[extropy-chat] Cryonics without comprehensive brain disassembly? - No
Robert J. Bradbury
bradbury at aeiveos.com
Tue Apr 20 17:06:12 UTC 2004
On Tue, 20 Apr 2004, Brett Paatsch wrote:
> No you don't *have* to show me or anybody anything. BTW your
> citations [1, 2, 3 etc don't map to anything.]
How annoying (editing error). Let me try again (see the end of the msg).
> So it's trivial then. All we need is nanosantas :-)
Not completely true -- one does probably need at least
highly parallel AFMs/STMs -- or alternatively very clever
bioengineered cells that are very good at the repair of
tissue that has been damaged (engineered stem cells for
> I'd noted that a lot of the keenest advocates of molecular manufacturing
> seem to be pretty keen on cryonics as well. Perhaps a cynic might
> see a link there ;-).
Of course. People supporting cryonics presumably have to have
some optimism that the problems will be solved in one way or
another. MM is a relatively well defined path by which one might
build the necessary technical components to solve the problems
involved in cryonics.
Re: other technologies
> I can't imagine why that's so hard :-)
People are working on alternate technologies all the time.
Survival of ischemia-reperfusion injury is a classic example.
> I guess it hard to provide more details then the "humpty dumpty" stuff
> because you are time constrained. Aren't we all.
Fractured samples of solid objects have a reasonably unique 3D
structure. That is why I can take 2 pieces of fractured diamond
and precisely put them back together (mind you one would need something
relatively complex to rejoin covalent bonds that have been broken) --
but reassembly of fractured biological tissue is much simpler because
most, if not all, of the bonds that will be broken will be hydrogen
bonds and these will naturally self-assemble themselves.
> Then I'm not a liberty to be persuaded by it. And more to the point
> it can't persuade others that don't see it either. I'm only one person
> and I don't even vote in the US.
(I'll ask Robert F. if it is ok to release the paper.)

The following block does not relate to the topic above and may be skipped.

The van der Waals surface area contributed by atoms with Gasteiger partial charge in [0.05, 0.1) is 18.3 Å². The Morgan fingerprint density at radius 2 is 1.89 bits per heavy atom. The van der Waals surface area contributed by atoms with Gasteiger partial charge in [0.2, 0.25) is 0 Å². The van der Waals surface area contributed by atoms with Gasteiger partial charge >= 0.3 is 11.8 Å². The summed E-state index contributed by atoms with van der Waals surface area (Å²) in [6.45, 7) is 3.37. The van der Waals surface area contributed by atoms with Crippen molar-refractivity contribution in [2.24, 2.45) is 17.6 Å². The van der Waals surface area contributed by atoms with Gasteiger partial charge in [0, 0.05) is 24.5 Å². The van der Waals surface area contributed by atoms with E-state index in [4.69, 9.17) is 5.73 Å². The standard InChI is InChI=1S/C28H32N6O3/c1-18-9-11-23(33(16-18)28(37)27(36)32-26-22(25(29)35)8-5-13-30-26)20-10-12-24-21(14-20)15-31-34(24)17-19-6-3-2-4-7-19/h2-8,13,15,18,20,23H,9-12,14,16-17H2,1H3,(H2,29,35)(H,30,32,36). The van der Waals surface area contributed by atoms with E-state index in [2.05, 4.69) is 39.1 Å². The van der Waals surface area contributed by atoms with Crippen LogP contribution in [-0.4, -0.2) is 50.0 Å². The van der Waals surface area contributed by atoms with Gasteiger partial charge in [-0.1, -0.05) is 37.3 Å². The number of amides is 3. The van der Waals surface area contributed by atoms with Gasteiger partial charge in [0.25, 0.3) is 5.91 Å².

> > I am extending the idea that if many types of cells can be frozen
> > and reanimated and function properly that the cells of the brain
> > can be as well. Eugen or Anders might know if people have
> > actually frozen and reanimated neurons.
> By Eugen and Anders didn't tell me seek to correct the
> misperception - indicated either - you did. Its your perception
> that you work from isn't it?
I'm not sure I understand this question. E/A may simply be more
familiar with whether or not neurons or brain tissue have been
frozen and thawed and returned to am operational state.
> This is a country mile from refuting my assertion.
Ok, since this has been a long thread -- why don't you restate
Mine would be:
1) It is probably possible to repair the brain using the original
atoms and structure after it has been frozen (this is in part
the subject of ).
2) It is probably possible to completely disassemble a brain to
an atomic level and reassemble it if one has advanced MNT capabilities.
3) It is probably possible to completely disassemble a brain, map
out its neural architecture and reassemble it on completely
different hardware (e.g. uploading).
2. R. A. Freitas, "Implications of Natural Internal Radiation
(Endoradiation) for the Reanimation of Cryonics Patients"
3. Pakkenberg, B. & Gundersen, H. J. G., "Neocortical Neuron
Number in Humans: Effect of Sex and Age", J. of Comparative
Neurology 384:312-320 (1997)
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